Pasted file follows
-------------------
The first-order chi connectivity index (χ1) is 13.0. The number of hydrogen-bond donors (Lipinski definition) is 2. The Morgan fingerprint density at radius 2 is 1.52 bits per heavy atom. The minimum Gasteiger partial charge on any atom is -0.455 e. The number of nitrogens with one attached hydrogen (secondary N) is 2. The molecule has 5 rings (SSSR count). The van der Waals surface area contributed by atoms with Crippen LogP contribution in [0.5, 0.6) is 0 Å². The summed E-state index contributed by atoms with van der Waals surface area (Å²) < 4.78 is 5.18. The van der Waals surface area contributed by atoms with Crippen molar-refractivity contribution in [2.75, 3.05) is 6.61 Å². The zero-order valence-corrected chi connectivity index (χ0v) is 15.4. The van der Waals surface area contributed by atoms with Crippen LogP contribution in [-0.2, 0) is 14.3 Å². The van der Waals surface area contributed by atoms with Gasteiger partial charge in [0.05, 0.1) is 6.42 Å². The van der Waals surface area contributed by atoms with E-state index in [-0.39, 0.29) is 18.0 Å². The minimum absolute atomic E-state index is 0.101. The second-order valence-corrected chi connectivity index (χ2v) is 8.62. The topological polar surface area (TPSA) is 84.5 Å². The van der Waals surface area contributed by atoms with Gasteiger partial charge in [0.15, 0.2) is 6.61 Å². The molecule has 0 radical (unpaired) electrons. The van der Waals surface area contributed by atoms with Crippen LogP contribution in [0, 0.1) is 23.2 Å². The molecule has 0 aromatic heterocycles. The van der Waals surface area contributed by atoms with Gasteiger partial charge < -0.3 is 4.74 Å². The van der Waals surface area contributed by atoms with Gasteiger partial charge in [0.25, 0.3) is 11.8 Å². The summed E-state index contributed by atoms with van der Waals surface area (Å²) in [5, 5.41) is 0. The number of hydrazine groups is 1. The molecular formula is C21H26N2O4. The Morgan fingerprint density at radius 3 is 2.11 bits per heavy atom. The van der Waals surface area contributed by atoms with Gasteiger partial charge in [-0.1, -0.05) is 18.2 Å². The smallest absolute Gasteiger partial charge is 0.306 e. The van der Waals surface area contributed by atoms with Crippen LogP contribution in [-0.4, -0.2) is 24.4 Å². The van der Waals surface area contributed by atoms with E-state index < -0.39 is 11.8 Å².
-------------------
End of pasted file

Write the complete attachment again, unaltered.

The first-order chi connectivity index (χ1) is 13.0. The number of hydrogen-bond donors (Lipinski definition) is 2. The Morgan fingerprint density at radius 2 is 1.52 bits per heavy atom. The minimum Gasteiger partial charge on any atom is -0.455 e. The number of nitrogens with one attached hydrogen (secondary N) is 2. The molecule has 5 rings (SSSR count). The van der Waals surface area contributed by atoms with Crippen LogP contribution in [0.5, 0.6) is 0 Å². The summed E-state index contributed by atoms with van der Waals surface area (Å²) < 4.78 is 5.18. The van der Waals surface area contributed by atoms with Crippen molar-refractivity contribution in [2.75, 3.05) is 6.61 Å². The zero-order valence-corrected chi connectivity index (χ0v) is 15.4. The van der Waals surface area contributed by atoms with Crippen LogP contribution in [-0.2, 0) is 14.3 Å². The van der Waals surface area contributed by atoms with Gasteiger partial charge in [0.05, 0.1) is 6.42 Å². The van der Waals surface area contributed by atoms with E-state index in [-0.39, 0.29) is 18.0 Å². The minimum absolute atomic E-state index is 0.101. The second-order valence-corrected chi connectivity index (χ2v) is 8.62. The topological polar surface area (TPSA) is 84.5 Å². The van der Waals surface area contributed by atoms with Gasteiger partial charge in [0.15, 0.2) is 6.61 Å². The molecule has 0 radical (unpaired) electrons. The van der Waals surface area contributed by atoms with Crippen LogP contribution in [0, 0.1) is 23.2 Å². The molecule has 0 aromatic heterocycles. The van der Waals surface area contributed by atoms with Gasteiger partial charge < -0.3 is 4.74 Å². The van der Waals surface area contributed by atoms with Gasteiger partial charge in [0.25, 0.3) is 11.8 Å². The summed E-state index contributed by atoms with van der Waals surface area (Å²) in [5, 5.41) is 0. The number of hydrazine groups is 1. The molecular formula is C21H26N2O4. The Morgan fingerprint density at radius 3 is 2.11 bits per heavy atom. The van der Waals surface area contributed by atoms with Gasteiger partial charge in [-0.1, -0.05) is 18.2 Å². The smallest absolute Gasteiger partial charge is 0.306 e. The van der Waals surface area contributed by atoms with Crippen LogP contribution in [-0.4, -0.2) is 24.4 Å². The van der Waals surface area contributed by atoms with E-state index < -0.39 is 11.8 Å².